I work in a lab, and the way our lab is set up, there are two adjacent rooms, connected by both an outer hallway and an inner doorway. I do most of my work on one side, but every time I walk over to the other side to grab a reagent or a box of tips, I completely forget what I was after. This leads to a lot of me standing with one hand on the freezer door and grumbling, “What the hell was I doing?” It got to where all I had to say was “Every damn time” and my labmate would laugh. Finally, when I explained to our new labmate why I was standing next to his bench with a glazed look in my eyes, he was able to shed some light. “Oh, yeah, that’s a well-documented phenomenon,” he said. “Doorways wipe your memory.”
Being the gung-ho new science blogger that I am, I decided to investigate. And it’s true! Well, doorways don’t literally wipe your memory. But they do encourage your brain to dump whatever it was working on before and get ready to do something new. In one study, participants played a video game in which they had to carry an object either across a room or into a new room. Then they were given a quiz. Participants who passed through a doorway had more trouble remembering what they were doing. It didn’t matter if the video game display was made smaller and less immersive, or if the participants performed the same task in an actual room—the results were similar. Returning to the room where they had begun the task didn’t help: even context didn’t serve to jog folks’ memories.
The researchers wrote that their results are consistent with what they call an “event model” of memory. They say the brain keeps some information ready to go at all times, but it can’t hold on to everything. So it takes advantage of what the researchers called an “event boundary,” like a doorway into a new room, to dump the old info and start over. Apparently my brain doesn’t care that my timer has seconds to go—if I have to go into the other room, I’m doing something new, and can’t remember that my previous task was antibody, idiot, you needed antibody.
Read more at Scientific American, or the original study.

I finally learned why I completely space when I cross to the other side of the lab, and that I’m apparently not alone.

this is actually kind of great and it’s nice to know there’s something behind that constant spacing out whenever i enter a different place

FINALLY AN EXPLANATION


the silence

elphabaforpresidentofgallifrey:

roachpatrol:

jetgreguar:

allrightcallmefred:

fredscience:

The Doorway Effect: Why your brain won’t let you remember what you were doing before you came in here

I work in a lab, and the way our lab is set up, there are two adjacent rooms, connected by both an outer hallway and an inner doorway. I do most of my work on one side, but every time I walk over to the other side to grab a reagent or a box of tips, I completely forget what I was after. This leads to a lot of me standing with one hand on the freezer door and grumbling, “What the hell was I doing?” It got to where all I had to say was “Every damn time” and my labmate would laugh. Finally, when I explained to our new labmate why I was standing next to his bench with a glazed look in my eyes, he was able to shed some light. “Oh, yeah, that’s a well-documented phenomenon,” he said. “Doorways wipe your memory.”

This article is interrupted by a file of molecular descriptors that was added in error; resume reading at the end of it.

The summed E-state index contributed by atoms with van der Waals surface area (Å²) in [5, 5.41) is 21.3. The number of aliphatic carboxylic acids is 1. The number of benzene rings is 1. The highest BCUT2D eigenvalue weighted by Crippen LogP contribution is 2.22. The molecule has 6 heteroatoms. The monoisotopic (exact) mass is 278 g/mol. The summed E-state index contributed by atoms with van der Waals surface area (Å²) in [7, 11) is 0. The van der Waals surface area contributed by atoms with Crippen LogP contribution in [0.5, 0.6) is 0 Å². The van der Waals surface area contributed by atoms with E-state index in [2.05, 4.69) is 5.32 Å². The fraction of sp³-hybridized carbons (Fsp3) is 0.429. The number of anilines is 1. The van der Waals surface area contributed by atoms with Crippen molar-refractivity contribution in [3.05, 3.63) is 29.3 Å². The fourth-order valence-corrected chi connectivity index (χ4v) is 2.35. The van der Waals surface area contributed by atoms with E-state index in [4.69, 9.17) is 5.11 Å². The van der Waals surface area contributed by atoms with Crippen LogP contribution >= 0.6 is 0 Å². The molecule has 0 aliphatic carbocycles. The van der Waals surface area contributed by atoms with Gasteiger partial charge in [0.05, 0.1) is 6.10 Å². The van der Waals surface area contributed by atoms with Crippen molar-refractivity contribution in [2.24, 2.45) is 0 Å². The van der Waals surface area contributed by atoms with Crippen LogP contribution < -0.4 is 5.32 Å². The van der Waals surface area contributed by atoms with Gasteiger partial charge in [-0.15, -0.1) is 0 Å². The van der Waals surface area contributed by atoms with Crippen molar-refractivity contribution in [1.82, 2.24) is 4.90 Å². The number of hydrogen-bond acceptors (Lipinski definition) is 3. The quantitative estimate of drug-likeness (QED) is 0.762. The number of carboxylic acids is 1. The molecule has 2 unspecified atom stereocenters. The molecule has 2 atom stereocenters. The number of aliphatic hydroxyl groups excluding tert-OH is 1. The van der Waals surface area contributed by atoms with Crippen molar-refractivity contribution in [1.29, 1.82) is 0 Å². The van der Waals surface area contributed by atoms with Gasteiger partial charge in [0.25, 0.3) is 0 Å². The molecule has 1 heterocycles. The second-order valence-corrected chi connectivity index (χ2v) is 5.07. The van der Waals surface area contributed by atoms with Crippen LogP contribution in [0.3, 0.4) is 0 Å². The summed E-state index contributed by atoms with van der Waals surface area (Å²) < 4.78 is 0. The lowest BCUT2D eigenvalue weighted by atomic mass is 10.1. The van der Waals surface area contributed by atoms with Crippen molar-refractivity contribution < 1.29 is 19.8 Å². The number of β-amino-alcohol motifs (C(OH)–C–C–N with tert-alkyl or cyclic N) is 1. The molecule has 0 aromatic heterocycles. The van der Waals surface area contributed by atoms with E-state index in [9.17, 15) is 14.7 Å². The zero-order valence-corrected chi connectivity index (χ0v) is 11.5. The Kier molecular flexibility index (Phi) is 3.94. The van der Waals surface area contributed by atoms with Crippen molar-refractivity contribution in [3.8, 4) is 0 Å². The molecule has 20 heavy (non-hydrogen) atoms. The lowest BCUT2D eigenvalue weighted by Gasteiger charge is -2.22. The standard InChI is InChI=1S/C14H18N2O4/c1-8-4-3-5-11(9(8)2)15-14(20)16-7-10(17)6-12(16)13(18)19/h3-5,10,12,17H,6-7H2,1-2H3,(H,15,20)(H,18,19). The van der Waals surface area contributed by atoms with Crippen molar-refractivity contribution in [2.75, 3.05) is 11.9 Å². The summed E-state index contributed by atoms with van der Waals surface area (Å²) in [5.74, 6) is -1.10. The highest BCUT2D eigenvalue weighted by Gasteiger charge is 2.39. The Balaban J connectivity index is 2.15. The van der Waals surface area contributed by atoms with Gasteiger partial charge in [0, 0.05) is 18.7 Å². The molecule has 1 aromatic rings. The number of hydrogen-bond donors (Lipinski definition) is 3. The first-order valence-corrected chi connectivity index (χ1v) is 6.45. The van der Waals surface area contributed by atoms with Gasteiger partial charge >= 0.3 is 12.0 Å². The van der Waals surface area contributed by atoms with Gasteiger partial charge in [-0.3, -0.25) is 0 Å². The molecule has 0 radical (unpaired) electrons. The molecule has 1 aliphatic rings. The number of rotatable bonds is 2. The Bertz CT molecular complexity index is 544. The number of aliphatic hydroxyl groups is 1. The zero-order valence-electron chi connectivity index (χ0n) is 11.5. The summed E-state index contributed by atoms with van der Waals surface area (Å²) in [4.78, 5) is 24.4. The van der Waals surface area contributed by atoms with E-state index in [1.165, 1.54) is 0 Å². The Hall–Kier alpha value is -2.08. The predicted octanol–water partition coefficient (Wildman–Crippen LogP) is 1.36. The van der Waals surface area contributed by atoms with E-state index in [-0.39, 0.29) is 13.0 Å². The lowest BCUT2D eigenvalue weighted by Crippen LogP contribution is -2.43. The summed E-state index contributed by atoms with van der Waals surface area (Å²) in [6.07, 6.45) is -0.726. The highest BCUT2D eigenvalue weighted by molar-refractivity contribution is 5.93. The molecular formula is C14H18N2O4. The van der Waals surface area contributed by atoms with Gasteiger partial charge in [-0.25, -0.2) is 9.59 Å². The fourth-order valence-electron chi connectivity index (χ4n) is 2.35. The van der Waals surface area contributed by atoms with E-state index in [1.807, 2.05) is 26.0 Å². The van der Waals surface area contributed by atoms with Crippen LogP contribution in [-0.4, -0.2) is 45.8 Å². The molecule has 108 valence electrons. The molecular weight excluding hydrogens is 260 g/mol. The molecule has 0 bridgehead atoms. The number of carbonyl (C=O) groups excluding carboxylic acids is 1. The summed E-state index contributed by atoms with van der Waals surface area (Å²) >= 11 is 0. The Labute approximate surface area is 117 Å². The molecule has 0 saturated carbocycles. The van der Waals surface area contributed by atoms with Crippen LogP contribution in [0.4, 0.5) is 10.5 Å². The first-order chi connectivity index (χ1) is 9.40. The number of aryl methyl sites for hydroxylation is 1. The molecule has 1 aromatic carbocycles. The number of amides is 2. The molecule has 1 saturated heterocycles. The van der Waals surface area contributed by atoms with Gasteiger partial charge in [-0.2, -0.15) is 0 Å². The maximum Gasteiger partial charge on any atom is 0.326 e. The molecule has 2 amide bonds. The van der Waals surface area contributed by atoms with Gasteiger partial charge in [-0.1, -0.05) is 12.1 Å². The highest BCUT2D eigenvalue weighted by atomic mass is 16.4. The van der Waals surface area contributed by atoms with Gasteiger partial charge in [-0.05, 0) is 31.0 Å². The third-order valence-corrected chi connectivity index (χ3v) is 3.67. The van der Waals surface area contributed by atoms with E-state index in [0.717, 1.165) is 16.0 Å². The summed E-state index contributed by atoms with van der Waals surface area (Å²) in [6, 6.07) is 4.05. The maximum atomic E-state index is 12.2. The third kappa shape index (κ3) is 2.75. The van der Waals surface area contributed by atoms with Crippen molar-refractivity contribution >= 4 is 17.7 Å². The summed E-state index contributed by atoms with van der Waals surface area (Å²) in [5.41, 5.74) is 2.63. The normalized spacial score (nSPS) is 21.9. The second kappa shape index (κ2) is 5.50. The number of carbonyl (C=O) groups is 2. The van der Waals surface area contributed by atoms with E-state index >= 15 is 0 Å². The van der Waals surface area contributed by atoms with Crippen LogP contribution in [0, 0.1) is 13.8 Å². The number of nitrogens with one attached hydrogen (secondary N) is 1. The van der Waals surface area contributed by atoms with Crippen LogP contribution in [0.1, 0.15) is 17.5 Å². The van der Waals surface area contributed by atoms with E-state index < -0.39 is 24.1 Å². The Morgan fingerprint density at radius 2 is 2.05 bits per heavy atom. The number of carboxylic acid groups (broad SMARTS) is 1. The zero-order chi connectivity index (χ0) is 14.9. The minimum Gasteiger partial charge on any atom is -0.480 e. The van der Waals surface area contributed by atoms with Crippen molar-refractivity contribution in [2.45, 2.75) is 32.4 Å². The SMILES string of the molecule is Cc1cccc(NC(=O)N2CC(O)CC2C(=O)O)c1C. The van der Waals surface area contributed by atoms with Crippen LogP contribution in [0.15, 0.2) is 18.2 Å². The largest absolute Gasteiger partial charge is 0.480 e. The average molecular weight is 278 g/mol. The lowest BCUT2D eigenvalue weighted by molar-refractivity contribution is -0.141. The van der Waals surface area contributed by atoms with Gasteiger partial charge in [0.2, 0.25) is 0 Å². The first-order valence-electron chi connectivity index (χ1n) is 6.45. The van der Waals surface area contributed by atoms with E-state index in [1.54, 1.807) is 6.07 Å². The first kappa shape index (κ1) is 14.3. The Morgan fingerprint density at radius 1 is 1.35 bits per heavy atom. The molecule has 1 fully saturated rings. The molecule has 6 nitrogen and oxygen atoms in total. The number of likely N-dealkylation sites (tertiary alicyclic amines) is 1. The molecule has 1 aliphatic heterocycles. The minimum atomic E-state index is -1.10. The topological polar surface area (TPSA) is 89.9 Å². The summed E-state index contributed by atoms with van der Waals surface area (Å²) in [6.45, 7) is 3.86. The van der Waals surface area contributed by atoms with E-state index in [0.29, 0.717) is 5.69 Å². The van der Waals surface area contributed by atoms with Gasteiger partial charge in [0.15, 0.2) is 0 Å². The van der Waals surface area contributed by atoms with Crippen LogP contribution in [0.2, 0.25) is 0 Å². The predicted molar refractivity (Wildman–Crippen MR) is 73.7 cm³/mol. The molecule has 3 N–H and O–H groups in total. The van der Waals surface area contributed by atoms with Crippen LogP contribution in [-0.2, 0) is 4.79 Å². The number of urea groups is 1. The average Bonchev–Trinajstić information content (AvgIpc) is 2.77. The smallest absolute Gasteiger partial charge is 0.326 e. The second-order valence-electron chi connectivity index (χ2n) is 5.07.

Being the gung-ho new science blogger that I am, I decided to investigate. And it’s true! Well, doorways don’t literally wipe your memory. But they do encourage your brain to dump whatever it was working on before and get ready to do something new. In one study, participants played a video game in which they had to carry an object either across a room or into a new room. Then they were given a quiz. Participants who passed through a doorway had more trouble remembering what they were doing. It didn’t matter if the video game display was made smaller and less immersive, or if the participants performed the same task in an actual room—the results were similar. Returning to the room where they had begun the task didn’t help: even context didn’t serve to jog folks’ memories.

The researchers wrote that their results are consistent with what they call an “event model” of memory. They say the brain keeps some information ready to go at all times, but it can’t hold on to everything. So it takes advantage of what the researchers called an “event boundary,” like a doorway into a new room, to dump the old info and start over. Apparently my brain doesn’t care that my timer has seconds to go—if I have to go into the other room, I’m doing something new, and can’t remember that my previous task was antibody, idiot, you needed antibody.

Read more at Scientific American, or the original study.

I finally learned why I completely space when I cross to the other side of the lab, and that I’m apparently not alone.

this is actually kind of great and it’s nice to know there’s something behind that constant spacing out whenever i enter a different place

FINALLY AN EXPLANATION

the silence

thehippiejew:

forsayingyes:

gqgqqt:

so this is a thing

a bunch of moms are making letters+audio recordings of affirming, validating letters to queer/trans* people who don’t get that kind of support from their moms

i would say more about it but

im kind of busy in this puddle of tears on the floor so

In case any of my followers don’t have this kind of support from home…

my mom did this and if you need an honourary mother i promise she would be happy to talk to you

risaellen:

vinesause:

eddiecardona:

i have money. i can drive.. i can get myself an entire thing of cupcakes right now…

image

no one man should have all that power

image

summer-light-starry-night:

traversant:

archetypalboner:

“Women are more likely to be attracted to personality and men are more likely to be attracted to physical appearance.”

Woah maybe that’s because we teach women to see men as people and we teach men to see women as objects.

Ding ding ding ding ding.

that’s y in some cultures women wear veils to not objectified so men will base them on intellect and personality but people freak out cuz they don’t understand.